Academic journal article Journal of Marriage and Family

Determinants of Child Custody Arrangements at Divorce

Academic journal article Journal of Marriage and Family

Determinants of Child Custody Arrangements at Divorce

Article excerpt

Among the most difficult decisions made at divorce are those concerning child custody. Emotional attachments, fairness, and the economic consequences for children and parents are among the issues involved in arriving at a custody disposition. Given the difficulty of these issues, as well as the significant transformations in divorce law related to custody that took place in the 1970s and 1980s, it is not surprising that substantial and often-heated policy debates concerning legal and de facto custody arrangements at divorce are common (cf. Chambers, 1979; Fineman & Opie, 1987). Yet knowledge remains quite limited regarding the conditions that are associated with mothers and fathers receiving custody of children at divorce (Maccoby & Mnookin, 1992, pp. 11-12). Indeed, with a few notable exceptions (Seltzer, 1990; Teachman & Polonko, 1990), we lack well-controlled studies of representative samples of divorces that analyze the determinants of custodial outcomes. Development of comprehensive models of custodial outcomes has lagged despite their importance for law, social science, and public policy.

From a legal perspective, it is notable that during the 1970s and 1980s state statutory and case law regulating the disposition of child custody at divorce became increasingly gender neutral. The prior maternal preference standard for children of tender years" was replaced with a gender-neutral "child's best interests" standard. This change fostered debate over whether the apparently gender-neutral written law had actually resulted in a gender-neutral "living" law. Some feminist scholars argued that gender neutrality in the law had created a bargaining advantage for fathers because it removed the presumption of a maternal preference for young children (Fineman & Opie, 1987; Weitzman, 1985). Others, notably fathers' rights advocates, argued that, in spite of changes in the written law, the living law exercised by judges and lawyers still operated with a powerful maternal bias (Roman & Haddad, 1978). It is interesting that, in spite of these contradictory claims concerning the impact of law on custodial outcomes, mothers continue to be the sole physical custodians of most children after divorce even though some increases have been registered in the formation of father-custody households subsequent to divorce (Furstenberg & Cherlin, 1991). Given the persistence of traditional custodial patterns in the face of significant legal change, it is imperative that we develop models to better understand the conditions under which custody is awarded.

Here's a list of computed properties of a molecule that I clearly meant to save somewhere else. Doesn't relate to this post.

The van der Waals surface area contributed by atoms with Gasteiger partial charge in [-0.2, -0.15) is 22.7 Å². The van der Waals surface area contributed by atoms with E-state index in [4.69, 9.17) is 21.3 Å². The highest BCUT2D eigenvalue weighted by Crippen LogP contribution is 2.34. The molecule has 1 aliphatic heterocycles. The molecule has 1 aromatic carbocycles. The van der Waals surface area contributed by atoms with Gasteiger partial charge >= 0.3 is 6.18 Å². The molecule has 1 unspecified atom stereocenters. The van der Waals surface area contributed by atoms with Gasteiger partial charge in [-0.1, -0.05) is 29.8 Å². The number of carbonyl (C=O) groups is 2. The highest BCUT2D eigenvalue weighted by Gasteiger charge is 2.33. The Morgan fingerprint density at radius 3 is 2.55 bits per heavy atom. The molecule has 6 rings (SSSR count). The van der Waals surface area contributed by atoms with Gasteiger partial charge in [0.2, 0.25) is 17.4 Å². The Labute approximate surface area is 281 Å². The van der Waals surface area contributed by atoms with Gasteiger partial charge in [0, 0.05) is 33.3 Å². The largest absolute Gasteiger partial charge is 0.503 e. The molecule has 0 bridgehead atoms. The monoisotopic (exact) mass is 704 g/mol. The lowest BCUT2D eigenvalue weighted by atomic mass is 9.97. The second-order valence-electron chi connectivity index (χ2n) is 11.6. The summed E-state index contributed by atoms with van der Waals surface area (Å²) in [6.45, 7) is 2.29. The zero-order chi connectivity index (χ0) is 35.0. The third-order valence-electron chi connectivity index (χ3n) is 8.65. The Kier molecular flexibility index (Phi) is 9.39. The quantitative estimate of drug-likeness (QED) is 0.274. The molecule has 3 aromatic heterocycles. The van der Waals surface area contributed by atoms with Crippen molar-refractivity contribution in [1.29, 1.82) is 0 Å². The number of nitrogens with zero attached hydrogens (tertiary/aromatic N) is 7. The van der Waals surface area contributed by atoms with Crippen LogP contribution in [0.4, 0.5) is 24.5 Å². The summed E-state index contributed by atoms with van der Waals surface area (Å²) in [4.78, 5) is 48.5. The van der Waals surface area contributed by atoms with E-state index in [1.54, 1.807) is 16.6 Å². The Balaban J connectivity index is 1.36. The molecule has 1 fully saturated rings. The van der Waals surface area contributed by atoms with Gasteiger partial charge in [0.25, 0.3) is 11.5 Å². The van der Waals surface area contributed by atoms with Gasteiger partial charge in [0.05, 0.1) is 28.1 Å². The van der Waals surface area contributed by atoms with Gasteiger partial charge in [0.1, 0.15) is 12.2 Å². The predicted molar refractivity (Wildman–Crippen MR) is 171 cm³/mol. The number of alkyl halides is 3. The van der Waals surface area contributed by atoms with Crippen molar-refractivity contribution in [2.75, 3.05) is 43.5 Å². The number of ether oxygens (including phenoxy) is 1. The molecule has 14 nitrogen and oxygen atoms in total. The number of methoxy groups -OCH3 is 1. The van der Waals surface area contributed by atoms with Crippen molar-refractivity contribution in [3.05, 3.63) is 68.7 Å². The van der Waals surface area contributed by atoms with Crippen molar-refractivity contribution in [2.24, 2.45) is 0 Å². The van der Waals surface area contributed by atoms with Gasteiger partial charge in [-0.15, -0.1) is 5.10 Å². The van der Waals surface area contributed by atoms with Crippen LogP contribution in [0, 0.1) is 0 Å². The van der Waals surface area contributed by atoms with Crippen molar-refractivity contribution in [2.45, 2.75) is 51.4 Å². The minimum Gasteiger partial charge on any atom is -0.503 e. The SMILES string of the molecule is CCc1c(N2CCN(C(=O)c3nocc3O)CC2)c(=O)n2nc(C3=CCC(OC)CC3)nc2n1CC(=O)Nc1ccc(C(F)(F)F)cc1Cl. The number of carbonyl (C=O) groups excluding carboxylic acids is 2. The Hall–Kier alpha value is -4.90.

From a social scientific perspective, custodial dispositions are important because the arrangements that parents settle on, or have settled upon them, reflect to a great extent their relative preferences, resources, and power. Custodial outcomes reveal much about how parents and the law assess the well-being of children and about the state of gender relations among parents (Seltzer, 1990, p. 251). By developing analyses of the conditions that influence custody awards to mothers versus fathers, we should gain insights into gender processes as they operate through divorce.

From a public policy perspective, it is important to recognize that legislators and the courts are deeply concerned about the consequences of the legal divorce arrangements made for children. With whom the child lives is important because it is this person who provides the daily intimate interaction critical for the child's development. It is also largely through the primary dare provider(s) that the child has access to economic resources. Yet, if we do not understand the processes by which custody arrangements are made, the task of assessing the impact of custodial arrangements on children becomes an uncertain endeavor.

With these considerations in mind, we present the results of a comprehensive model of child custody arrangements in final judgments of a census of divorce cases from a large and diverse Michigan county. …

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